Ryan Tattle’s path to the BCHL may be considered unorthodox. Some might even call him a late bloomer.
At 16-years-old, he was cut from the U18 team he tried out for and ended up playing minor hockey in his hometown of Port Moody, B.C. Fast forward two years later and Tattle was an everyday player as a rookie with the BCHL’s top regular-season team, the Coquitlam Express.
Like most high-level athletes that face adversity, after he was cut from the U18 team, he used it as motivation as well a learning experience in his effort to further his hockey career.
“It’s all about work ethic,” he said. “For me, not making that major midget team, I made the decision to just give it my all. Looking back, in 15 or 20 years, I want to be able to look at my hockey career and know that I did all I could to be the best player I could be. That’s something my dad has instilled in me for however long I’ve been playing hockey. You always put your best foot forward and you always work as hard as you can.”
Despite the disappointment of not making that team, Tattle has nothing but fond memories of growing up playing hockey in Port Moody.
“It’s a small enough community where you get to go to school with all your teammates, then you practice with them before school or after school,” he said. “All these guys you meet from Port Moody hockey, you grow up and they become your life-long friends. I’ve made so many friends and built so many relationships that will last me the rest of my life from playing hockey and growing up here. I think I’m extremely fortunate to have had this opportunity.”
One year after being cut, Tattle made the Vancouver North East Chiefs U18 team and instantly became one of their best players. He led the team in scoring that season with 48 points in 40 games and his 24 goals were also tops on the team.
Naturally, this caught the attention of BCHL teams and Tattle ended up on the roster of the Express for his rookie season in 2019-20.
After getting into his first BCHL camp, he was blown away by the level of preparation and commitment it took to play at that level.
“The work ethic is a total step up from major midget,” he said. “I came into junior thinking I was a hard worker, but I remember my first week of main camp and guys were just working so hard. It really challenged me”
He joined a team last year that was full of veteran leadership and skill. It resulted in the best regular-season record in the league and a first-round playoff sweep over the Langley Rivermen before the playoffs were cancelled due to COVID-19.
“[The veterans] were honest with me and showed me things that work and don’t work and how to go about my business. Those are things that I try to emulate today and try to share with the rookies this year. I really valued all those opinions and voices. Those guys taught me so much about leadership. I’m really grateful for that opportunity. I was a young kid and I was just learning a lot. I got to see first hand what it takes to win and how hard these guys already work.”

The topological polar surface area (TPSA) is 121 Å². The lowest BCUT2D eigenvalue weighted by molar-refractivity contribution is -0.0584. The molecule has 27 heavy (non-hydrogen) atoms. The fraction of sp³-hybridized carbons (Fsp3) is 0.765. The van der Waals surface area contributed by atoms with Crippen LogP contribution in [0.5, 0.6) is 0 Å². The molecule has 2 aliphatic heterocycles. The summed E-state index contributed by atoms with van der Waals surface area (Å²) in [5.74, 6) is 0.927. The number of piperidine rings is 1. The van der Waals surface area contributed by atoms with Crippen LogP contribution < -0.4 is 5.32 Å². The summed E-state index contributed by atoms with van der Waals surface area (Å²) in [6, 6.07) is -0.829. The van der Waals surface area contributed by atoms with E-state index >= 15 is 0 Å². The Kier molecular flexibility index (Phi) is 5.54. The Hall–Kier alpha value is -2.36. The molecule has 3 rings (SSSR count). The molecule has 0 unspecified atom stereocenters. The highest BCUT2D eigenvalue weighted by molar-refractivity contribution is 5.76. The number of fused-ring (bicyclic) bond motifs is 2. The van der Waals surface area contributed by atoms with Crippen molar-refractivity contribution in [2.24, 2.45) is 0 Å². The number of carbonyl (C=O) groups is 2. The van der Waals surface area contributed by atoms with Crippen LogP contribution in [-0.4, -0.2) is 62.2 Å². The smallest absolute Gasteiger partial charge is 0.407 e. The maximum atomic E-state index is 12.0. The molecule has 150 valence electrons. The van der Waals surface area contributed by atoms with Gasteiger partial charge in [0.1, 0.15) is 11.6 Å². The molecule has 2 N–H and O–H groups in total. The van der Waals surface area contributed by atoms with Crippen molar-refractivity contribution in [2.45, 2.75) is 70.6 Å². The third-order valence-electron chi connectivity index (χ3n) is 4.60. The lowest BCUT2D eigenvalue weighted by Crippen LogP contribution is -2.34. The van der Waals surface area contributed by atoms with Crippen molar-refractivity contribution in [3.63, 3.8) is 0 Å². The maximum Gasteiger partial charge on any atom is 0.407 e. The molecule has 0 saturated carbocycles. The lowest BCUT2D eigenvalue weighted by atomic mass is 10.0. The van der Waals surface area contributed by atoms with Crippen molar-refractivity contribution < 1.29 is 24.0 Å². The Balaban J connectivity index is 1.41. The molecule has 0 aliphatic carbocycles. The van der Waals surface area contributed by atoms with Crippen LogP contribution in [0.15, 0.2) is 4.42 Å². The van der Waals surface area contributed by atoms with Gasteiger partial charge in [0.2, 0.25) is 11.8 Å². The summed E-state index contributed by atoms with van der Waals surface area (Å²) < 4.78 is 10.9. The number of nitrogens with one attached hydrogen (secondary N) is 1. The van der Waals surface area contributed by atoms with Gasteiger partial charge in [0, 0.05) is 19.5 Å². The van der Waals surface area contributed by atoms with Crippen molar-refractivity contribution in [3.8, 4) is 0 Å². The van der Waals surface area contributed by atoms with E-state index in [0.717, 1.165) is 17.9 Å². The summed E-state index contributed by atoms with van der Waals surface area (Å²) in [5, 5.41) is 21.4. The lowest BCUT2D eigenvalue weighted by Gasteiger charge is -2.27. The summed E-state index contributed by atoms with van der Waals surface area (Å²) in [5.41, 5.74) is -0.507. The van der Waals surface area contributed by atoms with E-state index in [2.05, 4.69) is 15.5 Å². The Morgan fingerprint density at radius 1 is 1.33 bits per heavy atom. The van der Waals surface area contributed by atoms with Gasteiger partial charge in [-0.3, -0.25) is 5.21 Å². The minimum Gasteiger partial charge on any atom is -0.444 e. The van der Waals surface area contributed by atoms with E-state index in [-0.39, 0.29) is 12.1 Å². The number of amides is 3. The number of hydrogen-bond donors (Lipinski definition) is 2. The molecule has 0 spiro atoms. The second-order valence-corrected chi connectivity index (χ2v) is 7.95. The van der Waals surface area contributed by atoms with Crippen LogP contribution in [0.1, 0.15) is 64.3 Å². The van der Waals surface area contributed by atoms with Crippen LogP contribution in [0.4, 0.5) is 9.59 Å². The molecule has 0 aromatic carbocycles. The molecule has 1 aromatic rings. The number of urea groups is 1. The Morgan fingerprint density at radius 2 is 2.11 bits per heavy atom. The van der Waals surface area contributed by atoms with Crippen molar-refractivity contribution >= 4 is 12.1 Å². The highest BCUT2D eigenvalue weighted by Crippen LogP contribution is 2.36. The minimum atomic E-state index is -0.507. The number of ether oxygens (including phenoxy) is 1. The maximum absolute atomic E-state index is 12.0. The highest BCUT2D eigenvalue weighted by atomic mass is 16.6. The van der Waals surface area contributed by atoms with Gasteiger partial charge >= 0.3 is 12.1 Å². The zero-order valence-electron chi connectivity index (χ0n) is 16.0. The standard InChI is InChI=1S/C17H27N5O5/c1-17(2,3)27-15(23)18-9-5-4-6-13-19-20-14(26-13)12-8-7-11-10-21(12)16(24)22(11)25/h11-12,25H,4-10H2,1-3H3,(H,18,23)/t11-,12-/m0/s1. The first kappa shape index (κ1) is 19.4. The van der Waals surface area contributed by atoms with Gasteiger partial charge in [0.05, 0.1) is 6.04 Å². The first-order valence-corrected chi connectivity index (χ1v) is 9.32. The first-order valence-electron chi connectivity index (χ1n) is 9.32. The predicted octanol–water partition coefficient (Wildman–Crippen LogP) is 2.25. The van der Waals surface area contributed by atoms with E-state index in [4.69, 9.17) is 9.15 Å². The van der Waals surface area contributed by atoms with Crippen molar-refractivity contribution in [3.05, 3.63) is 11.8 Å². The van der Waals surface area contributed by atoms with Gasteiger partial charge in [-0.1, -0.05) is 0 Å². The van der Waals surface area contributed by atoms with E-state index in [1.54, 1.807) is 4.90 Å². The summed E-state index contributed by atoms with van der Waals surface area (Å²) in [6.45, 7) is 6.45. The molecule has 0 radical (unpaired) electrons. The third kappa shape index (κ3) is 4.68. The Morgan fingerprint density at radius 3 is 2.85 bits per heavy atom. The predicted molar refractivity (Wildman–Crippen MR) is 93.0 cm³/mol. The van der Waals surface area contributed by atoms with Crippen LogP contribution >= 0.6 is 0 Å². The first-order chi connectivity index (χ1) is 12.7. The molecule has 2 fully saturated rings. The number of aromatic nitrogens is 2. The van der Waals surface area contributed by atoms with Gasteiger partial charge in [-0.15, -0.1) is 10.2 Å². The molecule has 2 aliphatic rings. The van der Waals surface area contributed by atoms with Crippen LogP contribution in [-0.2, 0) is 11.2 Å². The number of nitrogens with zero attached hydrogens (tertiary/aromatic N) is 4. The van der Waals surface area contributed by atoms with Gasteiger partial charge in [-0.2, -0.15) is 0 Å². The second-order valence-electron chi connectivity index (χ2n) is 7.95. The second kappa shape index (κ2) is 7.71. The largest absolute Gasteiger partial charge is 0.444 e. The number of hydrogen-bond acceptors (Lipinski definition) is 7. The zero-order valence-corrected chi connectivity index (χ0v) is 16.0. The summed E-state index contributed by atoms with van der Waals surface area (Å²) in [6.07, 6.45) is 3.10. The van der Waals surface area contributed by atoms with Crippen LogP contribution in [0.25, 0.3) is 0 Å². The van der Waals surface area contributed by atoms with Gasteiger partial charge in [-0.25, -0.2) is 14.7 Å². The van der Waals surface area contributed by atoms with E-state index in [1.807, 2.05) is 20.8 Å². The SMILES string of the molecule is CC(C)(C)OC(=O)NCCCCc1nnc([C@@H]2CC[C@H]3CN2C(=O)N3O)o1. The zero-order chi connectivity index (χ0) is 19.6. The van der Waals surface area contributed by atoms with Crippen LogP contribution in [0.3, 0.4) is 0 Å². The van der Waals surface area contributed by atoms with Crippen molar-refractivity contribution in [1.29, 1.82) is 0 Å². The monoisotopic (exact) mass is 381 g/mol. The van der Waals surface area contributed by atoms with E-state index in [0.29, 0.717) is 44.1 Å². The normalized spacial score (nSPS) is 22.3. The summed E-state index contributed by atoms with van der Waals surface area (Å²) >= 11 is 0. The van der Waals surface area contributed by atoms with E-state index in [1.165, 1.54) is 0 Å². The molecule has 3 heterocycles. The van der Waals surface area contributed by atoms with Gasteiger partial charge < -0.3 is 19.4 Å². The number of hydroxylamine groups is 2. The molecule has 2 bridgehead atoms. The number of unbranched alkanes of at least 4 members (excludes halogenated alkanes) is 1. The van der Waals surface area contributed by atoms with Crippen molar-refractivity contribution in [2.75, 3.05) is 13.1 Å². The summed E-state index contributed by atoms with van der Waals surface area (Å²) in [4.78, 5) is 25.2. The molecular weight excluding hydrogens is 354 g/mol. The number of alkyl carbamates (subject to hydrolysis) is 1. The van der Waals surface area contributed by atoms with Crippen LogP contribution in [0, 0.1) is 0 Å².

With such a veteran group last year, this season’s Express team has naturally seen a lot of turnover, which means that Tattle, now 19-years-old, has quickly shifted roles from young rookie looking to fit in, to veteran leader who is looked to to provide offence for the team.
So far so good in that respect. Tattle has 10 points through his team’s first six games and currently sits tied for sixth in league scoring.
At this point, he is just oozing confidence, which was on full display last weekend when he pulled off the difficult ‘Michigan’ lacrosse-style goal in a game against the Surrey Eagles.
With his strong play so far this season and his highlight-reel goals, it is safe to say he has likely turned some heads in the scouting world. Tattle does not currently have a scholarship in place, but it is definitely a goal of his.
“I think you’ve just got to find a school that wants you,” he said. “You can want to go somewhere as bad as you want, but if that school doesn’t want you, then it might not be the right fit. I’m just waiting for a program and a coach that believes in me, not only as a player, but as a person.”
The hockey aspect of playing in the NCAA is no doubt appealing to him, but the education side of things cannot be discounted either. Academics has always been important to Tattle and his family and combining hockey with education would be a perfect pairing.
“From a young age, my parents always instilled in me how important education is,” he said. “Hockey lasts however long you play for, but your brain, you’ve got that forever. I’m just trying to keep my eye on the ball, get an education and hopefully play some Division I hockey.”
Scholarships aside, Tattle is just enjoying the moment. He is a Port Moody kid playing junior hockey just a few minutes away from home. Last year, he got to enjoy friends and family at all his games and, when fans are allowed back in BCHL buildings again, he will enjoy that again. It is not something that he takes for granted.
“It’s honestly a dream come true,” said Tattle. “You have to take a moment to realize how special it is. Not many people get to play in their hometown. I’m definitely pretty lucky.”